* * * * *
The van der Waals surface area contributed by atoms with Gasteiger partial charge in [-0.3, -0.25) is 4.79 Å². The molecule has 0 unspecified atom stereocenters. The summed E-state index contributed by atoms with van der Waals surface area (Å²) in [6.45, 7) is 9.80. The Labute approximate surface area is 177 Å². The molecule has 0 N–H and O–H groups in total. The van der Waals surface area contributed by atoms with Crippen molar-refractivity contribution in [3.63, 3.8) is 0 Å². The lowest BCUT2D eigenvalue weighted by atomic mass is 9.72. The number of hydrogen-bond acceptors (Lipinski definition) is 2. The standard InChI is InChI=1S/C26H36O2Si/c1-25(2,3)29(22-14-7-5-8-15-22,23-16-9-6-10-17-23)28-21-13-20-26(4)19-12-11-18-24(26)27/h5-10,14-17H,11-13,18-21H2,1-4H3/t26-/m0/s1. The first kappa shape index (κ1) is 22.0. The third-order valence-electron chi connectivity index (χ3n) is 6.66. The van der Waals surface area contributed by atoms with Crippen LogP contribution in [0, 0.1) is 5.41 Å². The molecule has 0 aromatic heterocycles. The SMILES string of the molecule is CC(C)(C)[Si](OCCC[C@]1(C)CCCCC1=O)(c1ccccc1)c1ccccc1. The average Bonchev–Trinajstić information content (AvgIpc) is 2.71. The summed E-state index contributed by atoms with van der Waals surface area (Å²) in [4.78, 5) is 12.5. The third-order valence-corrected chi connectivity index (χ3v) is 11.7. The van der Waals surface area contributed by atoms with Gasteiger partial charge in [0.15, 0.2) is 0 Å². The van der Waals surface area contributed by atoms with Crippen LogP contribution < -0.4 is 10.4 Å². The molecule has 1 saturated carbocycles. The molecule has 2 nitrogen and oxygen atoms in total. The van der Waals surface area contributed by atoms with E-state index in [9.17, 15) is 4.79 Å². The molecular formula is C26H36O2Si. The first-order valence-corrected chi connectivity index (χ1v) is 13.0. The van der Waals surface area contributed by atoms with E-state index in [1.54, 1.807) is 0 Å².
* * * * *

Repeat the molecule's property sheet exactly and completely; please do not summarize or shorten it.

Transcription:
The van der Waals surface area contributed by atoms with Gasteiger partial charge in [-0.3, -0.25) is 4.79 Å². The molecule has 0 unspecified atom stereocenters. The summed E-state index contributed by atoms with van der Waals surface area (Å²) in [6.45, 7) is 9.80. The Labute approximate surface area is 177 Å². The molecule has 0 N–H and O–H groups in total. The van der Waals surface area contributed by atoms with Crippen molar-refractivity contribution in [3.63, 3.8) is 0 Å². The lowest BCUT2D eigenvalue weighted by atomic mass is 9.72. The number of hydrogen-bond acceptors (Lipinski definition) is 2. The standard InChI is InChI=1S/C26H36O2Si/c1-25(2,3)29(22-14-7-5-8-15-22,23-16-9-6-10-17-23)28-21-13-20-26(4)19-12-11-18-24(26)27/h5-10,14-17H,11-13,18-21H2,1-4H3/t26-/m0/s1. The first kappa shape index (κ1) is 22.0. The third-order valence-electron chi connectivity index (χ3n) is 6.66. The van der Waals surface area contributed by atoms with Crippen LogP contribution in [0, 0.1) is 5.41 Å². The molecule has 0 aromatic heterocycles. The SMILES string of the molecule is CC(C)(C)[Si](OCCC[C@]1(C)CCCCC1=O)(c1ccccc1)c1ccccc1. The average Bonchev–Trinajstić information content (AvgIpc) is 2.71. The summed E-state index contributed by atoms with van der Waals surface area (Å²) in [4.78, 5) is 12.5. The third-order valence-corrected chi connectivity index (χ3v) is 11.7. The van der Waals surface area contributed by atoms with Gasteiger partial charge in [0.15, 0.2) is 0 Å². The van der Waals surface area contributed by atoms with Crippen LogP contribution < -0.4 is 10.4 Å². The molecule has 1 saturated carbocycles. The molecule has 2 nitrogen and oxygen atoms in total. The van der Waals surface area contributed by atoms with E-state index in [9.17, 15) is 4.79 Å². The molecular formula is C26H36O2Si. The first-order valence-corrected chi connectivity index (χ1v) is 13.0. The van der Waals surface area contributed by atoms with E-state index in [1.54, 1.807) is 0 Å².